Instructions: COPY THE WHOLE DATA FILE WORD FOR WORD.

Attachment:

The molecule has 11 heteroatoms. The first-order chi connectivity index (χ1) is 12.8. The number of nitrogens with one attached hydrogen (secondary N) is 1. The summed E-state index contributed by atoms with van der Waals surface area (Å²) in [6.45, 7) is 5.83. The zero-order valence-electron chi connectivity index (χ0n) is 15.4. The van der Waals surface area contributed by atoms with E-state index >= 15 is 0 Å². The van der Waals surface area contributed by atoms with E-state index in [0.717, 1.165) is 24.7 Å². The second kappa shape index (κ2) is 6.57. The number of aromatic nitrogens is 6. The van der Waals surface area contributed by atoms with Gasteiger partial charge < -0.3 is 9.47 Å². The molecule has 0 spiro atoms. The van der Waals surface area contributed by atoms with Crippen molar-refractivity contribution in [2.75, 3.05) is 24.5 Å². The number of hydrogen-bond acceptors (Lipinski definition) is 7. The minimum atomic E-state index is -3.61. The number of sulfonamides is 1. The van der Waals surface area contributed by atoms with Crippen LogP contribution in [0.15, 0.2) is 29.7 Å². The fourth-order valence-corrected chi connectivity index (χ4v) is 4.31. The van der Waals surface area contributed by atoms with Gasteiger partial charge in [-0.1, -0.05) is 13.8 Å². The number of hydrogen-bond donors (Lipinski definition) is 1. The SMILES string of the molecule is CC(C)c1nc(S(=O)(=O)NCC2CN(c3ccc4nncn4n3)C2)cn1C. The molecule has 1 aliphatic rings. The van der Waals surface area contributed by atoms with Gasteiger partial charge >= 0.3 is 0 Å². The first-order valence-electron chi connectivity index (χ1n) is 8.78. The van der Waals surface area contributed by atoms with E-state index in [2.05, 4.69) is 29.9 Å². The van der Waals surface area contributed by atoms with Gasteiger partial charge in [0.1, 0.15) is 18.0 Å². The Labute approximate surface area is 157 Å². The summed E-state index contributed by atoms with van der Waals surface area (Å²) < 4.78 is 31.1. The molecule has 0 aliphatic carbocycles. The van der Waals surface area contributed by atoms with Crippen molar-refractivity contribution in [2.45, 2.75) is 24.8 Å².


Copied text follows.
The molecule has 11 heteroatoms. The first-order chi connectivity index (χ1) is 12.8. The number of nitrogens with one attached hydrogen (secondary N) is 1. The summed E-state index contributed by atoms with van der Waals surface area (Å²) in [6.45, 7) is 5.83. The zero-order valence-electron chi connectivity index (χ0n) is 15.4. The van der Waals surface area contributed by atoms with E-state index >= 15 is 0 Å². The van der Waals surface area contributed by atoms with E-state index in [0.717, 1.165) is 24.7 Å². The second kappa shape index (κ2) is 6.57. The number of aromatic nitrogens is 6. The van der Waals surface area contributed by atoms with Gasteiger partial charge < -0.3 is 9.47 Å². The molecule has 0 spiro atoms. The van der Waals surface area contributed by atoms with Crippen molar-refractivity contribution in [2.75, 3.05) is 24.5 Å². The number of hydrogen-bond acceptors (Lipinski definition) is 7. The minimum atomic E-state index is -3.61. The number of sulfonamides is 1. The van der Waals surface area contributed by atoms with Crippen LogP contribution in [0.15, 0.2) is 29.7 Å². The fourth-order valence-corrected chi connectivity index (χ4v) is 4.31. The van der Waals surface area contributed by atoms with Gasteiger partial charge in [-0.1, -0.05) is 13.8 Å². The number of hydrogen-bond donors (Lipinski definition) is 1. The SMILES string of the molecule is CC(C)c1nc(S(=O)(=O)NCC2CN(c3ccc4nncn4n3)C2)cn1C. The molecule has 1 aliphatic rings. The van der Waals surface area contributed by atoms with Gasteiger partial charge >= 0.3 is 0 Å². The first-order valence-electron chi connectivity index (χ1n) is 8.78. The van der Waals surface area contributed by atoms with E-state index in [2.05, 4.69) is 29.9 Å². The van der Waals surface area contributed by atoms with Gasteiger partial charge in [0.1, 0.15) is 18.0 Å². The Labute approximate surface area is 157 Å². The summed E-state index contributed by atoms with van der Waals surface area (Å²) < 4.78 is 31.1. The molecule has 0 aliphatic carbocycles. The van der Waals surface area contributed by atoms with Crippen molar-refractivity contribution in [2.45, 2.75) is 24.8 Å².